By: Luke Harris
Millions of people in the US are diagnosed with OCD, Obsessive Compulsive Disorder, according to the International OCD Foundation.
It’s a recurring theme that many of these people feel alone, which is what makes it so relieving to bring people with OCD together to spread awareness of the condition.
On October 21st, people with OCD gathered together to talk about their symptoms and have a walk together. This brought many kids and parents with OCD together to remind themselves they are not alone in this struggle.
“This walk and this group is incredibly important to me,” said event organizer and OCD Specialist Michelle Witkin. “It’s a passion for me. “
The grassroots organization OCD Awareness SCV, which put on the event, says its goal is to reduce the stigma associated with the condition and create community while decreasing the time frame for receiving effective treatment.
“I’m a psychologist, and one of the things I noticed out here in Santa Clarita is that there were very few resources for people with obsessive-compulsive disorder,” said Witkin. “Some of the patients I was treating in my practice were feeling incredibly alone.”
According to diagnostic interview data from the National Comorbidity Survey Replication, these patients are not alone as they feel, as an estimated 1.2% of all U.S. adults had OCD in the past year.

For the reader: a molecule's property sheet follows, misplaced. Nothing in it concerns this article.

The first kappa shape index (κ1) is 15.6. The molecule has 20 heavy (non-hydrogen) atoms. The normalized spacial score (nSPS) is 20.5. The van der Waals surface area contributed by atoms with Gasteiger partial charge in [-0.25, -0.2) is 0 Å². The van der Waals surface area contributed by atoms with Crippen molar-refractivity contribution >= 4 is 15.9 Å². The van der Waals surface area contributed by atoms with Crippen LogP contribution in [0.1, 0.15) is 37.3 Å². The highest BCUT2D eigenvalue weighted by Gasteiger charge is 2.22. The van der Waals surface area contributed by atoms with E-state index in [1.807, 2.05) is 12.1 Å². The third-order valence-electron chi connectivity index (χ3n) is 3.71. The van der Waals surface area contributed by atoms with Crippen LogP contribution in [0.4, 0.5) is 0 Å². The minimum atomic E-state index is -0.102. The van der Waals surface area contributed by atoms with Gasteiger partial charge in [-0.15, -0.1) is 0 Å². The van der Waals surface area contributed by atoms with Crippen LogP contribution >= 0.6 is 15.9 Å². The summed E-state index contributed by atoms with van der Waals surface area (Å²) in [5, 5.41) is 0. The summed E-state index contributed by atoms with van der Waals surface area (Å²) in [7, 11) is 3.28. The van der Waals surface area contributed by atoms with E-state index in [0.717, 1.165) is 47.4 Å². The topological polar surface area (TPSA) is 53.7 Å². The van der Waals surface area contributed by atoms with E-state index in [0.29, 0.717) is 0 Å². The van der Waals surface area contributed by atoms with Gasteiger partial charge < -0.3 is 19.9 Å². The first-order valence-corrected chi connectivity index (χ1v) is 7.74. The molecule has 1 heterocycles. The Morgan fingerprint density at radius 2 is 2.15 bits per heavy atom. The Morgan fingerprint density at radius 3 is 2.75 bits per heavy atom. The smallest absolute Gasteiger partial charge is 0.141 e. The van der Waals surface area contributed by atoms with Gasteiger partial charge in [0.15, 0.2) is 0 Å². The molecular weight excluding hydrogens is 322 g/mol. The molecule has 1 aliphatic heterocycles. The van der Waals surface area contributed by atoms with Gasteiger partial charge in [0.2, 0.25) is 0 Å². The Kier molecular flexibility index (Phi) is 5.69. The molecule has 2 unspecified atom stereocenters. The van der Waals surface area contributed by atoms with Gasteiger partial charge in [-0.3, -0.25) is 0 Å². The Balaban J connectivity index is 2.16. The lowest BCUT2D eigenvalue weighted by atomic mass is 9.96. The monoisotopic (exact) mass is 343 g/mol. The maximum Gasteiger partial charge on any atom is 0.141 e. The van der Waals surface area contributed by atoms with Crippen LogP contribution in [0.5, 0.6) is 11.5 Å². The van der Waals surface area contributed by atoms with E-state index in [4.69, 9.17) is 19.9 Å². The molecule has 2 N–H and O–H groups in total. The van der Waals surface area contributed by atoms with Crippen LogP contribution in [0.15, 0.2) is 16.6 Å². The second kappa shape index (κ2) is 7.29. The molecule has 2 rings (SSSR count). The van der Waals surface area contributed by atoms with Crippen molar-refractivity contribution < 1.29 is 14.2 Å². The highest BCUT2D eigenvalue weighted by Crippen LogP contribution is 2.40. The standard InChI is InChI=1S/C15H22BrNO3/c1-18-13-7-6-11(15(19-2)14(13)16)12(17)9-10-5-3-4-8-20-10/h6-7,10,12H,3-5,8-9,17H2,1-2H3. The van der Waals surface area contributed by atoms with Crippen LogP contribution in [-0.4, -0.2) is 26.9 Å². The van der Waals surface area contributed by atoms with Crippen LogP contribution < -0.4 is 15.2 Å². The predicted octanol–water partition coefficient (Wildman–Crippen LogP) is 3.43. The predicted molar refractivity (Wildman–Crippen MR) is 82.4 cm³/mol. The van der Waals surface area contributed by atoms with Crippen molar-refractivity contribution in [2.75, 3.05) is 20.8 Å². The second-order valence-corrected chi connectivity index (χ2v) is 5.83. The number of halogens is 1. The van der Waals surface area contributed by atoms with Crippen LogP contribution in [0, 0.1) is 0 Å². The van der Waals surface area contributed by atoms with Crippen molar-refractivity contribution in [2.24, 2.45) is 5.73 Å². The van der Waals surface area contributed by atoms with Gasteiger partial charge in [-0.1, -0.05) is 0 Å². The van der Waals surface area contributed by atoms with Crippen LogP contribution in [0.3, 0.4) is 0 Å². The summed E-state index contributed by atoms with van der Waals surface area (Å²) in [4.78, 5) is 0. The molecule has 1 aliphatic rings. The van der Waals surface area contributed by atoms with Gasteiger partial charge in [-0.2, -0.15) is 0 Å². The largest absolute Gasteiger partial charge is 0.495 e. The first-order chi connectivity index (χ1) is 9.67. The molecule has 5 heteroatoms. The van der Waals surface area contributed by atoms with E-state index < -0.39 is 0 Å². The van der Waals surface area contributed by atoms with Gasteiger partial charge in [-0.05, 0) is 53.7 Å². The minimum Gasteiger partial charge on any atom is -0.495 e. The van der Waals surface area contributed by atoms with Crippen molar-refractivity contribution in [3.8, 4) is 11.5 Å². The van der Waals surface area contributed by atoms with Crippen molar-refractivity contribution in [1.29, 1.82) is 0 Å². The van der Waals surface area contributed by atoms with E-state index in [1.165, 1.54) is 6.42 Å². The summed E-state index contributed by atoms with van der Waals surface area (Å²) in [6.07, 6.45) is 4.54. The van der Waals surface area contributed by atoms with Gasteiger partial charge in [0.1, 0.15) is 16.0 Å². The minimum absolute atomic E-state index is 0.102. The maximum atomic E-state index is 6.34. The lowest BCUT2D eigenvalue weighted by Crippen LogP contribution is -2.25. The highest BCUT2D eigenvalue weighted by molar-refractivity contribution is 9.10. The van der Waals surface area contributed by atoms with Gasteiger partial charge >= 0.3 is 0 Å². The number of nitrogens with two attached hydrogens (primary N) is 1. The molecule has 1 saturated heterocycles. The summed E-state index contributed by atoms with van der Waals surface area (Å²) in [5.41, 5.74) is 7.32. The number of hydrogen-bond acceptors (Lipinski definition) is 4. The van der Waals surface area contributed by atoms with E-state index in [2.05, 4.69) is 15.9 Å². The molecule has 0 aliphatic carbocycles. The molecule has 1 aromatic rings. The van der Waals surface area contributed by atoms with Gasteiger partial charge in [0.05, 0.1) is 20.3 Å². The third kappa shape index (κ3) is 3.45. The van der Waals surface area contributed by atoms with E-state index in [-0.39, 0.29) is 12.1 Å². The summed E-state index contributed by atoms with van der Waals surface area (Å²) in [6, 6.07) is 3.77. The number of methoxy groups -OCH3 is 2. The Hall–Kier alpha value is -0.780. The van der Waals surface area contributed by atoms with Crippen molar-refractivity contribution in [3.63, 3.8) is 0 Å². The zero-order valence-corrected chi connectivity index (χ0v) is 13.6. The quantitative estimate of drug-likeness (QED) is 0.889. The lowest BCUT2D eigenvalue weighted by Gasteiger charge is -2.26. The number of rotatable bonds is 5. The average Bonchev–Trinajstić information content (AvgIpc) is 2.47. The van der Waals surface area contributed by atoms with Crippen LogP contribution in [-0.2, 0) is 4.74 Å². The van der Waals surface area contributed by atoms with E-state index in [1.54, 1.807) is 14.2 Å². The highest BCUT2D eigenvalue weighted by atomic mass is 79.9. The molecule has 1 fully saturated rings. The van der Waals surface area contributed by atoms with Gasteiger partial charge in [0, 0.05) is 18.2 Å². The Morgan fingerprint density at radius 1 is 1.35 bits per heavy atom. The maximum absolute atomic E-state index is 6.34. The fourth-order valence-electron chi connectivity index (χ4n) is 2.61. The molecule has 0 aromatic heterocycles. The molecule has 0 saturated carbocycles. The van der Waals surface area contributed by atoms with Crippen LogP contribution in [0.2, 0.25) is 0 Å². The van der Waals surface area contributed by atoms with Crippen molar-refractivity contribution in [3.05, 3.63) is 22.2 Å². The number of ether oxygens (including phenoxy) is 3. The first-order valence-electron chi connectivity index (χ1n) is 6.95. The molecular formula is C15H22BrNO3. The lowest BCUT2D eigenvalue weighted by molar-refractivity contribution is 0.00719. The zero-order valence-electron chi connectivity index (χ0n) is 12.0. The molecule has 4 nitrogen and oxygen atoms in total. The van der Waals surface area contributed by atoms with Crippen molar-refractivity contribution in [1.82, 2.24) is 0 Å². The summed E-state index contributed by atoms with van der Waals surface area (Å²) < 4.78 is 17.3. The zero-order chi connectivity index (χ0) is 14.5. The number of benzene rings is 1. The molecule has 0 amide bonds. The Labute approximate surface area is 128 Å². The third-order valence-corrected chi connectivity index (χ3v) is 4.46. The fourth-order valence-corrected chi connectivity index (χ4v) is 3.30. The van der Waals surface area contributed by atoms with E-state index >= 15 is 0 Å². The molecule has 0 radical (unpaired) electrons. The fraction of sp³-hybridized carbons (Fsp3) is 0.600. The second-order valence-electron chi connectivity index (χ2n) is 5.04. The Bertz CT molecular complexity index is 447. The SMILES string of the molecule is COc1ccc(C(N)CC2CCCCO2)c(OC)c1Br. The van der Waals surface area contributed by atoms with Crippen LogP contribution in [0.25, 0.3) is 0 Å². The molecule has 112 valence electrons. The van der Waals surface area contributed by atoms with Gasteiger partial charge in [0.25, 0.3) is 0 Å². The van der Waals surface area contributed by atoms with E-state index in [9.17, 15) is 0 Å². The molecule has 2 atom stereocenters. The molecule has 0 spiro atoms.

Lots of people everywhere struggle with OCD; it was refreshing to see people get together to spread awareness of the condition. As a COC student with OCD, I think it’s very important to spread awareness around campus.
Event attendees expressed themselves through art projects, found resources and shared stories about their struggles with the condition.
“OCD has impacted me since as early as 7 years old,” said Joe, an attendee with OCD. “A lot of double-checking, a lot of looking for reassurance, a lot of feelings of not feeling comfortable or confident, and having to redo things to find that confidence.”
Dr. Mark Liker, a Neurosurgeon who studies OCD in the human brain, was at the event to give attendees a deeper medical understanding of how the OCD brain functions.
“I have an interest in the way the brain communicates within itself and what health looks like, brain health, and how problems with brain communications pathways cause so-called disease,” said Dr.Liker.
Many in attendance felt it was reassuring to see how many people came together for this event. To support the foundation, visit the International OCD Foundation’s website, iocdf.org.